Reading Iris. All of it.
The story of a small obsession
Coming back from Dover one Sunday afternoon we turned on the radio to pass the tedium of the M20 and found ourselves listening to a play about an Irishman with an Alsatian. We had both read some Iris Murdoch, mostly a long time ago, and quickly spotted Jake and Mr Mars. Enjoying it, I looked out Under the Net from our bookcase and found a lovely old Penguin with Margaret Foreman’s beautiful painting of Jake in his chair. I was captivated again and found we had The Bell, The Nice and the Good and about four or five more. I had to read all of them and then, being something of a completist, had to read the rest of the novels, most of which I had never heard of or seen in print.
The Oxfam shop in Portobello Road was my source and most weekends I popped in and found another one. The 1990s were far enough into the future from 1954 that her early readers were dying off or moving away and I picked up paperbacks for a pound or hardbacks, usually firsts with their covers, for about £15. I found Peter Conradi’s Life in a second-hand bookshop in Gloucester Road, unconsciously tracing Jake’s footsteps from Notting Hill as he followed Hugo, and put it aside to read when I had read them all.
Eventually I ran out of second-hand copies and was temporarily stalled until the great Vintage Classics' edition of around 2002 when I found the remainder as and when they came out. On one trip home to France I bought four in the bookshop in the North Terminal at Gatwick, including one that has since then been a firm favourite, Nuns and Soldiers, with dear Tim who can be guaranteed to make almost exactly the wrong choice out of any two. I discovered that the 27th novel was in fact a short story.
A friend recommended the two-day conference at Kingston and I met the wonderful Anne. I learned that Iris was also a philosopher and bought Existentialists and Mystics and others works. I started collecting the commentators, Tony Byatt whose library clearances have given me (via Hay on Wye) her first edition of The Green Knight and a copy of Degrees of Freedom dedicated by Byatt to Cecil Day Lewis; Gillian’s brilliant Tiny Corner; the two Muroya/Hullah collections; several more biographical works.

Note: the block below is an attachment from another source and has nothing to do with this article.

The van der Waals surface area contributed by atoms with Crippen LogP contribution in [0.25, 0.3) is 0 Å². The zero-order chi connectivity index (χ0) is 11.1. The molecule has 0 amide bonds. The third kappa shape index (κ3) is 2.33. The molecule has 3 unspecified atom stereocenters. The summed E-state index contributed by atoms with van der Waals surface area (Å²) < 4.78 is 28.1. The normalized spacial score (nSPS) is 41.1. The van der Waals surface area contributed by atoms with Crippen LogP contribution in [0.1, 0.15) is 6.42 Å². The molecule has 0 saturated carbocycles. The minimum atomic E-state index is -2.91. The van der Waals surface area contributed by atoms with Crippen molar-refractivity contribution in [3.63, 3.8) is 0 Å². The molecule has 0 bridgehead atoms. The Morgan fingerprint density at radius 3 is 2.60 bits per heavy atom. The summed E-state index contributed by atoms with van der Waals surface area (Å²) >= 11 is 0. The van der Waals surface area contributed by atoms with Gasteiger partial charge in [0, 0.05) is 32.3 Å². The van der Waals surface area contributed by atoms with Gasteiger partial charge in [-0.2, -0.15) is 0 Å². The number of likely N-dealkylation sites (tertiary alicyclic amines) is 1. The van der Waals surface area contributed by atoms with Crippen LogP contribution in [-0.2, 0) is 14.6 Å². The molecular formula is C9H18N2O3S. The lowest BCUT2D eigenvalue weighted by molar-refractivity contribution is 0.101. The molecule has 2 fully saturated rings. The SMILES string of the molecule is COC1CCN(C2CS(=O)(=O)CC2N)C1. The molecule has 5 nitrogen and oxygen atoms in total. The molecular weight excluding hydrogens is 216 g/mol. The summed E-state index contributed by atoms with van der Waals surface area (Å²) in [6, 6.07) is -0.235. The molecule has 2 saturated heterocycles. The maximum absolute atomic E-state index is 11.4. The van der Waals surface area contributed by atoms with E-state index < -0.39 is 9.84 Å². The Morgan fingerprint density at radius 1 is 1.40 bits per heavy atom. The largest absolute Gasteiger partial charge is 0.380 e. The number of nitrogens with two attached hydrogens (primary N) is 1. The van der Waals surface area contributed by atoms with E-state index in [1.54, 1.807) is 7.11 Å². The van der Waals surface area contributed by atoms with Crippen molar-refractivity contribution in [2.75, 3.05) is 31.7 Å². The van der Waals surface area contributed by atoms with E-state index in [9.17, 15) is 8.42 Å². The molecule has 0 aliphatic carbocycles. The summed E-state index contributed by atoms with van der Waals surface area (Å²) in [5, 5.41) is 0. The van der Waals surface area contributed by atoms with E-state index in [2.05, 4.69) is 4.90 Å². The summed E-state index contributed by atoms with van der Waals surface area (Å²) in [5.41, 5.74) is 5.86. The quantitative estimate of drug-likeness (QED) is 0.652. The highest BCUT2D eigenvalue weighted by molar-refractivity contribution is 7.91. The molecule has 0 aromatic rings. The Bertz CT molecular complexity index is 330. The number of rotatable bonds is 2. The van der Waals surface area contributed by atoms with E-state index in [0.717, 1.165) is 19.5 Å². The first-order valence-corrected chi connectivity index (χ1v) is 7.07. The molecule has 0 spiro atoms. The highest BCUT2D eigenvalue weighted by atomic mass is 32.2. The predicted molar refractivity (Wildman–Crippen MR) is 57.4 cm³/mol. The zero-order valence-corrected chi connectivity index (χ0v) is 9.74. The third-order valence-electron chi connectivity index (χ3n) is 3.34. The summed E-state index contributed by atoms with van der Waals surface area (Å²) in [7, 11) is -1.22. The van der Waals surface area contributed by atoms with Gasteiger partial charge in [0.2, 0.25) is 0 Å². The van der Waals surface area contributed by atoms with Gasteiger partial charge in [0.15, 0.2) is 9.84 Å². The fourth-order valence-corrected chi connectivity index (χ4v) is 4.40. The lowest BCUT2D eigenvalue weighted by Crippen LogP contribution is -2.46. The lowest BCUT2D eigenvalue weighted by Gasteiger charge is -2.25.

I started buying signed first editions, mostly dedicated by Iris, to among others her mother Rene and her friend Brigid Brophy. I found private sellers and dealers, and got maybe the eyes of my collection, a copy of Under the Net dedicated to her friend Yorick Smithies, widely regarded as a model for Hugo Belfounder. In one of her letters to Philippa Foot in the archives at Kingston, Iris tells how she met Yorick at a pub near Kingston and that he was behaving more like Hugo than ever. I drove to the other side of Oxford and bought a signed and numbered copy of Joanna Joanna from a bookseller who had been a friend of Iris’s, through whom she sold her surplus author’s copies. So I proceeded. One curiosity was Robert Mitchum’s copy of Bruno’s Dream. Hard to imagine the big fellow following the antics of Bruno’s weird household.
I could go on. Each of the books in my collection has its own story. I picked up all the plays, including the rare The One Alone and some acting editions. I have a beautiful box set of A Year of Birds complete with mounted signed prints of the engravings. I found a little first edition of her study of Sartre, which led me to read La Nausée and to reread The Roads to Freedom, a real and unexpected treat. I bought a collection of Paul Valéry’s poems and visited his grave and museum at the Cimetière Marin in Sête. There is always something out there to find. And so it goes.
The massive reading project led me to the creation of an encyclopedia, Iris Murdoch’s People A-Z. This arose from a simple question as to whether she reused characters, whether like Proust she had created an enormous roman fleuve. It seemed not, though a number of characters subsequently appear off stage in a later novel. Hugo famously does not found the original bell for the abbey for which the new bell is being made, but does appear, off stage, in Ennistone where he is said by John Robert Rozanov to have died, leaving his valuable clocks to ‘that writer, I forget his name’, in a conversation which heralds the death of one of the characters in that later book, 30 years after Hugo’s first appearance to Jake Donaghue. I have theories about all that, but that is another story.